REPOST Enforcement Mod
Join Date: Feb 2006
Location: Wesley Chapel, FL
I've merged the threads. There's no reason for the second one.
How would backfiring into the airbox cause the crankcase to over pressurize? A "back-fire" is usually a constant flame propagation out of the combustion chamber back up through the carbs (throttlebodies for fuel-injected systems, but it's very rare for that to happen). It's usually not a "pop" as much as it is a quick burning flame.
From what you're describing, the flame propagated out of the combustion chamber, up through the throttlebodies, and instead of the pressure escaping out the massive ram air duct at the front of the bike, it went back down through the 3/4" crank breather line, pressurized the crankcase, and then back up through the cam chain tunnel to pop the valve cover gasket. Is that what I'm reading you think happened? Sounds really far-fetched. Not saying it couldn't happen that way, but it's not plausible. I'd expect you to blow the airbox apart first or the pressure to go out the front of the bike before it had any chance of overpressurizing the crankcase and popping a valve cover gasket.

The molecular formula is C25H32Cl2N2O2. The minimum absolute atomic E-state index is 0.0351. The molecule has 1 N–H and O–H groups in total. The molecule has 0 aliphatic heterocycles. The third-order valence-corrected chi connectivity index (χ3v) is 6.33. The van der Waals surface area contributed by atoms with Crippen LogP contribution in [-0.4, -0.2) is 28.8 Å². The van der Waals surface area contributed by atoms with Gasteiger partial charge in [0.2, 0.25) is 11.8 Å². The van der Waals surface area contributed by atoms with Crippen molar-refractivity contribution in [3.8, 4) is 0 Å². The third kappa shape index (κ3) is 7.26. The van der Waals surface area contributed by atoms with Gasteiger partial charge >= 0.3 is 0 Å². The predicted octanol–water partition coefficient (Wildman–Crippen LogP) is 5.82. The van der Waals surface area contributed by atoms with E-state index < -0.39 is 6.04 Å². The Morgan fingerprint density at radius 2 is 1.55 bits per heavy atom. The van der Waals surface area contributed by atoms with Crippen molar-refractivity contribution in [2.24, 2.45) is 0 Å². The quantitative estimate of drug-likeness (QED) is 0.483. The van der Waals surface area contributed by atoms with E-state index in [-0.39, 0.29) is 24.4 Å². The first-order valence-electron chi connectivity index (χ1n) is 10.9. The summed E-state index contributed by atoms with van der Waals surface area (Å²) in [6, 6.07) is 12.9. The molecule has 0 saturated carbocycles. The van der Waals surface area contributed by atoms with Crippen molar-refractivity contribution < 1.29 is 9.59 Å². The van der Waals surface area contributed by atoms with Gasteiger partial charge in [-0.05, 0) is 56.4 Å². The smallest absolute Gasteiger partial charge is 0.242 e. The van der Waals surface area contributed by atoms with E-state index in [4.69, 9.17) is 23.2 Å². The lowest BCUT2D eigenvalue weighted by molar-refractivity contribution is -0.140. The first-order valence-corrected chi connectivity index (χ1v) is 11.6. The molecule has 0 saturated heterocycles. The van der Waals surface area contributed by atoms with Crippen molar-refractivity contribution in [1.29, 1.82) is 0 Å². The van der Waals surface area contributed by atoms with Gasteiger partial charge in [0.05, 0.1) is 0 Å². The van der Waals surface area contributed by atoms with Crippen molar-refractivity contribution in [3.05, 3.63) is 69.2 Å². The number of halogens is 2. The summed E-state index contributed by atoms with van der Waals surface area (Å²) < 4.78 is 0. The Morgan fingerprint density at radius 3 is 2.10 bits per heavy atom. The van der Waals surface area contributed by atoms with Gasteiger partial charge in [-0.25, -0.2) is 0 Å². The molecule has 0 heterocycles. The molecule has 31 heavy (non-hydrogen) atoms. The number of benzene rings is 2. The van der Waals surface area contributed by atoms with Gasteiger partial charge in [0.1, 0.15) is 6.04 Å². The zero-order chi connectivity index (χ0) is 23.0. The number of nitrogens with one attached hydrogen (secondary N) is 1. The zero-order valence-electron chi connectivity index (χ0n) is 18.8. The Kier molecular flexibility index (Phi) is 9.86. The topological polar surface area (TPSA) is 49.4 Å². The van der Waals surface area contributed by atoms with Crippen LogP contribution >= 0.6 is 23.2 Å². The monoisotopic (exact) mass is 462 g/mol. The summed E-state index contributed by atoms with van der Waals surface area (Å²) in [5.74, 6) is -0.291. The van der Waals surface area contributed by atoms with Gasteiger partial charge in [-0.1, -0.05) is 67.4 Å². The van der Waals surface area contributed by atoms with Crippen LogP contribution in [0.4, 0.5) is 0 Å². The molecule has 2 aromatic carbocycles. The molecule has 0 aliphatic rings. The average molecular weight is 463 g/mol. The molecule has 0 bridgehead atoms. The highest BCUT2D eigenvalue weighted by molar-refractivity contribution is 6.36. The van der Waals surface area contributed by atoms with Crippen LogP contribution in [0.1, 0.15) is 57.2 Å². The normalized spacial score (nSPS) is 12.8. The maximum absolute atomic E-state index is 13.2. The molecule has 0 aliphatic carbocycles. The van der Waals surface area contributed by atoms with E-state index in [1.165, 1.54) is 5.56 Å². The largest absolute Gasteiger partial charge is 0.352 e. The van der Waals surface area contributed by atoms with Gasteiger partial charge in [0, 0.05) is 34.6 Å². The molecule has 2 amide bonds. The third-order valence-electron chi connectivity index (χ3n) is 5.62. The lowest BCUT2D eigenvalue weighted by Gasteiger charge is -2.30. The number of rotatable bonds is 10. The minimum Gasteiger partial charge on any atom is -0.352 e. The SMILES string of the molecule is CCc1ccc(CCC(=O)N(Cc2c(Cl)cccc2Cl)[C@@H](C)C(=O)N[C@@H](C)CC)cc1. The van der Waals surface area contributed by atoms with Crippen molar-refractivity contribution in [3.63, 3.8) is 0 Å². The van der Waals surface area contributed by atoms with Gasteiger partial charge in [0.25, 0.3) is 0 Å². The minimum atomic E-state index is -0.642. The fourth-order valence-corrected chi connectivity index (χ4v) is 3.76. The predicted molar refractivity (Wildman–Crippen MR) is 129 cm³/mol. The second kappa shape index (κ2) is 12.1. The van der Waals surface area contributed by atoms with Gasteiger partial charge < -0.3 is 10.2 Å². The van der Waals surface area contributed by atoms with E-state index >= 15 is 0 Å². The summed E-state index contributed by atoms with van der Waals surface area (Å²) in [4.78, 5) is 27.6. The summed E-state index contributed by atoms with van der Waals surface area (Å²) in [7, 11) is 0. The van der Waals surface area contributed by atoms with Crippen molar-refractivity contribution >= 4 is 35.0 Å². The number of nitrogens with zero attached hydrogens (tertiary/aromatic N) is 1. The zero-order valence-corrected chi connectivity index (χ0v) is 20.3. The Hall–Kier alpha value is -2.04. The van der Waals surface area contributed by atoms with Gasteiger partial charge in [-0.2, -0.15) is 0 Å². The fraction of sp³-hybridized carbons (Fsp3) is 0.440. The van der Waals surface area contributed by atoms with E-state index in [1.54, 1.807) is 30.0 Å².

So, do you have a leaking injector? One that allows fuel to go to one cylinder while it's sitting for awhile? And then on startup, it ignites the raw fuel and the flame goes back up the intake track? The valves should be closed in this instance so I'd be inspecting the fuel injectors and the valves not sealing properly as the first thing. It may also be a bad or intermittent crank sensor or camshaft sensor as well as already stated.
I may not be perfect, but at least I don't ride a Suzuki.
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